How Canadian banks are fighting back as headwinds threaten growth

Traditional banks face increasing technological and regulatory requirements and a wave of competition from upstart competitors amidst economic and market pressures, but they are pushing back.

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Norm Cappell acknowledges that he made a brave move when he left a senior position in the Capital Markets division of the Royal Bank of Canada six months ago to join an entry-level online lender.

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Lately, banks have become familiar with the technology behind Bitcoin, called blockchain – using it to innovate, in fact – having recognized the benefits of the decentralized and lightning-fast transaction verification system as having broad applications for transactions involving anything. , from stock transactions to money. and transfers of ownership.

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But the 40-year-old predicts that the path he has taken will become increasingly worn in the years to come, as increasing technological and regulatory demands, competition from new competitors and economic pressures begin to weigh on him. traditional banks.


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“I don’t think the business is as fun as it used to be. And I think a lot of people would tell you that, ”Cappell, who is now head of capital markets at Toronto-based online lender Borrowell, said in an interview this week.

“There has been extraordinary pressure on… the institutional financial world over the past 10 years due to a number of things – pressure from the technology side, pressure from the cost side, pressure from the regulatory side,” he said. he declared.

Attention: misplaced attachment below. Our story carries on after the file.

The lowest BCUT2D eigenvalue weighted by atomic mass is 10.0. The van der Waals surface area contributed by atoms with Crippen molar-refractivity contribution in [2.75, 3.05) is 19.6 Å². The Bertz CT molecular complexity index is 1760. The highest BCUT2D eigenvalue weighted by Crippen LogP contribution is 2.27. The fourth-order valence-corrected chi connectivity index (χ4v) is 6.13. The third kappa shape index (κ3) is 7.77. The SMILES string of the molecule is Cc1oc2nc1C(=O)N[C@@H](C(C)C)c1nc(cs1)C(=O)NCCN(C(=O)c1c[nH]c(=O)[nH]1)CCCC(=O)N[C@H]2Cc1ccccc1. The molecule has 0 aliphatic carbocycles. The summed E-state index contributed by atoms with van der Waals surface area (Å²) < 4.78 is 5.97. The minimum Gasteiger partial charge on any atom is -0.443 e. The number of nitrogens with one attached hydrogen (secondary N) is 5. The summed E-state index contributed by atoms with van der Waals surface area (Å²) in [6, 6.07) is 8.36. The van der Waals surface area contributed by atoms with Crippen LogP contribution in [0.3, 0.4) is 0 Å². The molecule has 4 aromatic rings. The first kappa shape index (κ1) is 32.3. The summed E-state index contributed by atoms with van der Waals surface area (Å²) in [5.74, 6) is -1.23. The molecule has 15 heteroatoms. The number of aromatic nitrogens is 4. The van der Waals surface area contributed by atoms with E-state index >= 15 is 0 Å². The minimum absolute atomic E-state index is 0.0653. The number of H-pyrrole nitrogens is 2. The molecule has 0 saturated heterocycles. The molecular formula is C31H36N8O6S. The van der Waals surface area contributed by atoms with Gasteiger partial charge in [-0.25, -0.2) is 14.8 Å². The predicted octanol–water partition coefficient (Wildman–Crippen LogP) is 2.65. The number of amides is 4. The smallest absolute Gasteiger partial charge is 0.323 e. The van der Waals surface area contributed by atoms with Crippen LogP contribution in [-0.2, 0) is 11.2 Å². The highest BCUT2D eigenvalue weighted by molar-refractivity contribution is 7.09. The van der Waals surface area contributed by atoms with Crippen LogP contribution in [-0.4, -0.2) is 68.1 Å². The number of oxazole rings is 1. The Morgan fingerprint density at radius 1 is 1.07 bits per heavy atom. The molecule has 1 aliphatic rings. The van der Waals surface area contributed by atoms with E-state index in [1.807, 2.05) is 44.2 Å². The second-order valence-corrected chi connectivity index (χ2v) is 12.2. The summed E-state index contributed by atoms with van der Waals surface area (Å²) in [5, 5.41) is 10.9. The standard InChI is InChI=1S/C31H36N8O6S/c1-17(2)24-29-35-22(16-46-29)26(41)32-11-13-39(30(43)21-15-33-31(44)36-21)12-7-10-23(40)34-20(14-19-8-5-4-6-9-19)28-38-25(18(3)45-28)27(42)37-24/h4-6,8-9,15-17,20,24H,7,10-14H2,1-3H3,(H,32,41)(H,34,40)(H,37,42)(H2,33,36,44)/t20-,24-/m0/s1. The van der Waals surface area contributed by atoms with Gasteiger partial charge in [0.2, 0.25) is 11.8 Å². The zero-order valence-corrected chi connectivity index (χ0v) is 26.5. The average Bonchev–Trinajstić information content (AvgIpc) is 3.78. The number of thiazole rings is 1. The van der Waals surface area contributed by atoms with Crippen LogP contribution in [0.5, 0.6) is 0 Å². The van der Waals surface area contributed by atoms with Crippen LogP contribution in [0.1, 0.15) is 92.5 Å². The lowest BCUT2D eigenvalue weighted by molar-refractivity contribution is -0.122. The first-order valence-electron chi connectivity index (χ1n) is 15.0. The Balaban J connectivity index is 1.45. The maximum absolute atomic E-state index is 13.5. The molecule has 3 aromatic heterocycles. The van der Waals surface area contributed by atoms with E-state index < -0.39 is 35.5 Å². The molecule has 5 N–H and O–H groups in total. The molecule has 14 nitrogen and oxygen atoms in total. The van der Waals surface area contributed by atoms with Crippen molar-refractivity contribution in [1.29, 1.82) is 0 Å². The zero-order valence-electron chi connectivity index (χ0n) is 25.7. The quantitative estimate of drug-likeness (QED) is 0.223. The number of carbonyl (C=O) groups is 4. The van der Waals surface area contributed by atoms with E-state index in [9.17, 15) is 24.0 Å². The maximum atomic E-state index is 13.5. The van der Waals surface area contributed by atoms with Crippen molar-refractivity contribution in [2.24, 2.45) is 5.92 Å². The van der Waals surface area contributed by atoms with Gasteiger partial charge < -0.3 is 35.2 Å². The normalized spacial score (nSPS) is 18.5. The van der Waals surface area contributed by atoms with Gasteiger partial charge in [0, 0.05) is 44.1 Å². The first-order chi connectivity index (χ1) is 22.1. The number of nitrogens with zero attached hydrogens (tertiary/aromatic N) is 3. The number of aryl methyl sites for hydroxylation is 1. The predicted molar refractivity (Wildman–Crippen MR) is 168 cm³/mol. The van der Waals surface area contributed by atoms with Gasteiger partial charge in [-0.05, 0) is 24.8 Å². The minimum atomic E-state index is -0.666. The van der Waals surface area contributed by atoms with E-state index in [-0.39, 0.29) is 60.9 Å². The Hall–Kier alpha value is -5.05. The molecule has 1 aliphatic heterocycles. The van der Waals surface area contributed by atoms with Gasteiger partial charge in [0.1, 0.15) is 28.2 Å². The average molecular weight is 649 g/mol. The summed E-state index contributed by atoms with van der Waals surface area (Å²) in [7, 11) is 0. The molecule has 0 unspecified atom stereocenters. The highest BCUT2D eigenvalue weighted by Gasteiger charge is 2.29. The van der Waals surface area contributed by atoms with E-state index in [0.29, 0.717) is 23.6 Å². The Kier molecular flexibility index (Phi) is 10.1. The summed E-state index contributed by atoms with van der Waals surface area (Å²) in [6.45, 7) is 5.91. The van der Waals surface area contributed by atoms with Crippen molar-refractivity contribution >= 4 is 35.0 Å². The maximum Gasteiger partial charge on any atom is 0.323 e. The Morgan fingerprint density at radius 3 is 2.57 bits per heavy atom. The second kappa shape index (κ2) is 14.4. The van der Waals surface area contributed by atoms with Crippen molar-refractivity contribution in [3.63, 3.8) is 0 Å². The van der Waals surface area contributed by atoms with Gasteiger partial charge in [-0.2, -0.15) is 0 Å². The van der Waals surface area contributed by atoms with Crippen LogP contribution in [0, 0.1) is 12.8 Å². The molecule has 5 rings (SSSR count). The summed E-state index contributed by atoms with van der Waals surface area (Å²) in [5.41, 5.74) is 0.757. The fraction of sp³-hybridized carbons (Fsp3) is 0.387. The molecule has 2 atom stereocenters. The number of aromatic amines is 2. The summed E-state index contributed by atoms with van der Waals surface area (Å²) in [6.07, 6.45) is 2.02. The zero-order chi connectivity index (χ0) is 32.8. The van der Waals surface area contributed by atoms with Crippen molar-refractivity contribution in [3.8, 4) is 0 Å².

In Canada, these pressures combine with tough economic times and, in particular, woes in the oil field – a recipe industry watchers predict will result in lower costs, including job cuts.

“Expense compensation is a lever [the banks pull] to protect the bottom line, ”said a Toronto-based financial services analyst, who spoke on condition that he was not named.


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With the next fiscal year shaping up to be “weak” for banks, “net staff reductions would not be too surprising,” the analyst said.

National Bank Financial has already announced cuts that will affect “a few hundred” employees. At the same time, the bank issued shares this month to strengthen its capital cushion.

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The Bank of Nova Scotia, which announced last November that it plans to cut about 1,500 jobs in its domestic and international operations, recently indicated that the cuts would be larger.

“Our primary focus when reducing costs will be to invest in areas that will increase the speed and quality of service for our customers,” a Scotia spokesperson said via email, noting that the initial cuts were part of a threesome. one-year process to simplify operations and reduce duplication.


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Reducing costs, which a recent report by global consulting firm McKinsey & Co. called “the only cylinder still pulling in the profit engine” of banks, is clearly also on the Bank’s agenda. Canadian Imperial Trade. At an investor conference on Wednesday, CIBC CFO Kevin Glass said Canada’s fifth-largest bank would bear restructuring charges of up to $ 200 million in the fourth quarter.

CIBC, which plans to cut costs by up to $ 600 million by 2019, has not disclosed whether the cuts will include job losses.

But even as banks cut back on traditional jobs like frontline cashiers, they are stepping up in other tech-driven fields to deal with a growing number of mobile and online rivals.


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The Toronto-Dominion Bank, for example, announced this month that it will create more than 120 jobs over the next year “dedicated to technological innovation.” These jobs will be in the region of Waterloo, Ontario, a hotbed of technology.

Peter J. Thompson / National Post
Peter J. Thompson / National Post